Usually a cell dies when enough debris flakes off of the plates to short out the bottom of the cell. The cell quickly discharges itself through the short, giving the dead reading.
An equalization charge ensures all cells have a chance to reach a full charge. It won't do any good if the bad cell is shorted and discharging itself. Epsom salts or other additives can dissolve hard oxidation deposits that reduce a cell's capacity. But oxidation usually affects all cells fairly equally, if only one cell is dead while all the others show a full charge, the bad cell is shorted, not oxidized.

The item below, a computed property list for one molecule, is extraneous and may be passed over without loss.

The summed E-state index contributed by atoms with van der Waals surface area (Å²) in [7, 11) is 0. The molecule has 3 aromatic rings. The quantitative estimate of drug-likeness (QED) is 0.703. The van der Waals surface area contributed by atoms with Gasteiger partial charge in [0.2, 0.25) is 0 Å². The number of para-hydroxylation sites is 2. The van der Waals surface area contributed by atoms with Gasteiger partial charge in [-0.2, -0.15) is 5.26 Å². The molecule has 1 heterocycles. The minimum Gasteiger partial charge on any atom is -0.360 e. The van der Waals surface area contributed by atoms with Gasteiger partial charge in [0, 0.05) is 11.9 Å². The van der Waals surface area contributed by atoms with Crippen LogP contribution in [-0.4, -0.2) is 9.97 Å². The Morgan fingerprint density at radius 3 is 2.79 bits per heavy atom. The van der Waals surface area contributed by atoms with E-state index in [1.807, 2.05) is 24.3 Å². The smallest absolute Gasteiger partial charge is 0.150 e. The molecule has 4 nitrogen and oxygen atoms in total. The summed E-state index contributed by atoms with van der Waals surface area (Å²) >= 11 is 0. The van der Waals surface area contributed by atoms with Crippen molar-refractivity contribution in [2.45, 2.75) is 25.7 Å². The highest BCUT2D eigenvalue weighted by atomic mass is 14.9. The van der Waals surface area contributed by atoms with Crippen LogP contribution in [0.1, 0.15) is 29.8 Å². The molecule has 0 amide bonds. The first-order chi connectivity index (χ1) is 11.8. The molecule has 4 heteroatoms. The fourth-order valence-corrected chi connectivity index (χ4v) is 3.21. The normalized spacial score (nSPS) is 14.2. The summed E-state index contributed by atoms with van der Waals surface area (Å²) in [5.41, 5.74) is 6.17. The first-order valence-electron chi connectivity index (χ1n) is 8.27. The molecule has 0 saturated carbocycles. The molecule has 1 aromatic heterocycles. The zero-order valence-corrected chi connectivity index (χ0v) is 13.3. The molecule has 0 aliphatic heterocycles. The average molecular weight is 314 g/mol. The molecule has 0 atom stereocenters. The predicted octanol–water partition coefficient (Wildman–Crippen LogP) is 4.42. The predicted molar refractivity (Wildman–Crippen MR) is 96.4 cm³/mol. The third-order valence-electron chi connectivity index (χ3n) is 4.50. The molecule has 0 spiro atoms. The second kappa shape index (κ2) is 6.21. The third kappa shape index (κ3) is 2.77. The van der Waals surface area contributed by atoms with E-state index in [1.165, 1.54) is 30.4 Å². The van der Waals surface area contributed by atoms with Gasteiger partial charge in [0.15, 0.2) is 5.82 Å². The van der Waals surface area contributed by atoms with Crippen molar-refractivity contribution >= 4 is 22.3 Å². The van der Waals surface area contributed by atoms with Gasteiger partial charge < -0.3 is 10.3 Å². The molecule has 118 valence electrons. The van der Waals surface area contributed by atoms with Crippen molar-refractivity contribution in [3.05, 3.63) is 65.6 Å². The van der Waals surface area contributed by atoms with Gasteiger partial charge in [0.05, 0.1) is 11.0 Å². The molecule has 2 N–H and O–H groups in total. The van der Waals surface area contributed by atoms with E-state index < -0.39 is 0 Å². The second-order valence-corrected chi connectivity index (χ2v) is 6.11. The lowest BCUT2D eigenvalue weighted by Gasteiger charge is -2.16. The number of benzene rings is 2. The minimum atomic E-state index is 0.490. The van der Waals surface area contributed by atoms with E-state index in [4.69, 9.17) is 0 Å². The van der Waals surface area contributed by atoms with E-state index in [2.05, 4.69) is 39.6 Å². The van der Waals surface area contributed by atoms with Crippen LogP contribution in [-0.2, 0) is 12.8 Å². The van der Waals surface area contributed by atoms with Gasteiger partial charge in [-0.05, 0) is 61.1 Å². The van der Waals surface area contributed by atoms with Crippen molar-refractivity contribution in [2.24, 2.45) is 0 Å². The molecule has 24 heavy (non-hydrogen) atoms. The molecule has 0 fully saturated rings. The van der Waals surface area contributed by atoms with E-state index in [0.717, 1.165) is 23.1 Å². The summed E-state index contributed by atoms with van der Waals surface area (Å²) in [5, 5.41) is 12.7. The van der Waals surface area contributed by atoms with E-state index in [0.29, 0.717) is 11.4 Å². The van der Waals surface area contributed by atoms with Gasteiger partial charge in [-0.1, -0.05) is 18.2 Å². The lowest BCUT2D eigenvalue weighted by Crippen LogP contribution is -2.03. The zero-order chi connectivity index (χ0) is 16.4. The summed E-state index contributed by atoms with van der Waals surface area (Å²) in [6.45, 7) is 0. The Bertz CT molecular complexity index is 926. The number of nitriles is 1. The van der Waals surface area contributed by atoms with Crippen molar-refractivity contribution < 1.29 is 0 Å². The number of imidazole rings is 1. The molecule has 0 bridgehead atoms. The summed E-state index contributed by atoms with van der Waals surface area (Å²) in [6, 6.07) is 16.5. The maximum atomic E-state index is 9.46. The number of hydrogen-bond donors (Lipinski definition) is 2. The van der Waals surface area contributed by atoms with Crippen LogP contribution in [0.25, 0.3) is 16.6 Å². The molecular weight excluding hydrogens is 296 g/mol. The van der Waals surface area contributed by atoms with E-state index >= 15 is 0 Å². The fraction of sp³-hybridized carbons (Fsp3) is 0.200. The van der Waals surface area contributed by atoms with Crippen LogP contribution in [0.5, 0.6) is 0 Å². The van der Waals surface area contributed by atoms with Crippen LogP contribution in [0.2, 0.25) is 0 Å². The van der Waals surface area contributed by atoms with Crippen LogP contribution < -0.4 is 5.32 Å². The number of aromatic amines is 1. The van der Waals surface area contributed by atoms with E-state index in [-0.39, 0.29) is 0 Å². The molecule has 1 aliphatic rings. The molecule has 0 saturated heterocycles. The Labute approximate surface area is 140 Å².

I'd bite the bullet and just get a new battery. Trade in the old one for the core credit and it will be properly recycled, not thrown into a landfill.
If the gravity is flat dead in one cell is probably all done. If it's just lower than the others the most I would do is an equalizing. Even if it did recover I might not have much faith in it. If a battery has some variation in cells it's normal to equalize but not often helpful if just one is a lot different. If you have room you may even want to move up to a 27 29 or 31 if you need the capacity. If you are always or mostly plugged in that's not an issue